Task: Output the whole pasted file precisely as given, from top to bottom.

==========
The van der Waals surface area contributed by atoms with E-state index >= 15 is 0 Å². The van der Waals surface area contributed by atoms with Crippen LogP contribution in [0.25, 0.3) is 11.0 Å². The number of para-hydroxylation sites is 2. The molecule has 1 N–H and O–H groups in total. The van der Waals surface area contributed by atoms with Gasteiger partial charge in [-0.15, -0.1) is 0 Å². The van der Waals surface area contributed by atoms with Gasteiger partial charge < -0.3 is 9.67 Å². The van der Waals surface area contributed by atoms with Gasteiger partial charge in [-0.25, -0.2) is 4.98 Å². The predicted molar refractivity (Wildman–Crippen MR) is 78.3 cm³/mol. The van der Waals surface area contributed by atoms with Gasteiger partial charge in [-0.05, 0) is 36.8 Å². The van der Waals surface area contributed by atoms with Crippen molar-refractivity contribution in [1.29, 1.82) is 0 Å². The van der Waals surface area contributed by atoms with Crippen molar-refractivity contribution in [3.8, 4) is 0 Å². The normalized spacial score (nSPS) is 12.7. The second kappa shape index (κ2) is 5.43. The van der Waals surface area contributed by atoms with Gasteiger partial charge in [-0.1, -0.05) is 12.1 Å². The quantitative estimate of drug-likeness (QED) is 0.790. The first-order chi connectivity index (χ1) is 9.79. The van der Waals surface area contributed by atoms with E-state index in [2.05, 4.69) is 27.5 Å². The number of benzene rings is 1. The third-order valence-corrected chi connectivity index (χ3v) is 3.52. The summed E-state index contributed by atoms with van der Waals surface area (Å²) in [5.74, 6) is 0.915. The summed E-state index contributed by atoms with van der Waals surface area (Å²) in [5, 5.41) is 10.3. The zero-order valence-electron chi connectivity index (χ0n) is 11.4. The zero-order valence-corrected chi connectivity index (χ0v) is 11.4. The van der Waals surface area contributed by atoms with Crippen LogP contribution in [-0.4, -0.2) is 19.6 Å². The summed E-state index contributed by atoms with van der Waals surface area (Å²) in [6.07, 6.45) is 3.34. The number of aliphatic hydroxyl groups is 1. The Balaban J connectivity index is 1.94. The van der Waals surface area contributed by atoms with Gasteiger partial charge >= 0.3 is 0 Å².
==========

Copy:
The van der Waals surface area contributed by atoms with E-state index >= 15 is 0 Å². The van der Waals surface area contributed by atoms with Crippen LogP contribution in [0.25, 0.3) is 11.0 Å². The number of para-hydroxylation sites is 2. The molecule has 1 N–H and O–H groups in total. The van der Waals surface area contributed by atoms with Gasteiger partial charge in [-0.15, -0.1) is 0 Å². The van der Waals surface area contributed by atoms with Gasteiger partial charge < -0.3 is 9.67 Å². The van der Waals surface area contributed by atoms with Gasteiger partial charge in [-0.25, -0.2) is 4.98 Å². The predicted molar refractivity (Wildman–Crippen MR) is 78.3 cm³/mol. The van der Waals surface area contributed by atoms with Gasteiger partial charge in [-0.05, 0) is 36.8 Å². The van der Waals surface area contributed by atoms with Crippen molar-refractivity contribution in [1.29, 1.82) is 0 Å². The van der Waals surface area contributed by atoms with Crippen molar-refractivity contribution in [3.8, 4) is 0 Å². The normalized spacial score (nSPS) is 12.7. The second kappa shape index (κ2) is 5.43. The van der Waals surface area contributed by atoms with Gasteiger partial charge in [-0.1, -0.05) is 12.1 Å². The quantitative estimate of drug-likeness (QED) is 0.790. The first-order chi connectivity index (χ1) is 9.79. The van der Waals surface area contributed by atoms with E-state index in [2.05, 4.69) is 27.5 Å². The number of benzene rings is 1. The third-order valence-corrected chi connectivity index (χ3v) is 3.52. The summed E-state index contributed by atoms with van der Waals surface area (Å²) in [5.74, 6) is 0.915. The summed E-state index contributed by atoms with van der Waals surface area (Å²) in [5, 5.41) is 10.3. The zero-order valence-electron chi connectivity index (χ0n) is 11.4. The zero-order valence-corrected chi connectivity index (χ0v) is 11.4. The van der Waals surface area contributed by atoms with Crippen LogP contribution in [-0.4, -0.2) is 19.6 Å². The summed E-state index contributed by atoms with van der Waals surface area (Å²) in [6.07, 6.45) is 3.34. The number of aliphatic hydroxyl groups is 1. The Balaban J connectivity index is 1.94. The van der Waals surface area contributed by atoms with Gasteiger partial charge >= 0.3 is 0 Å².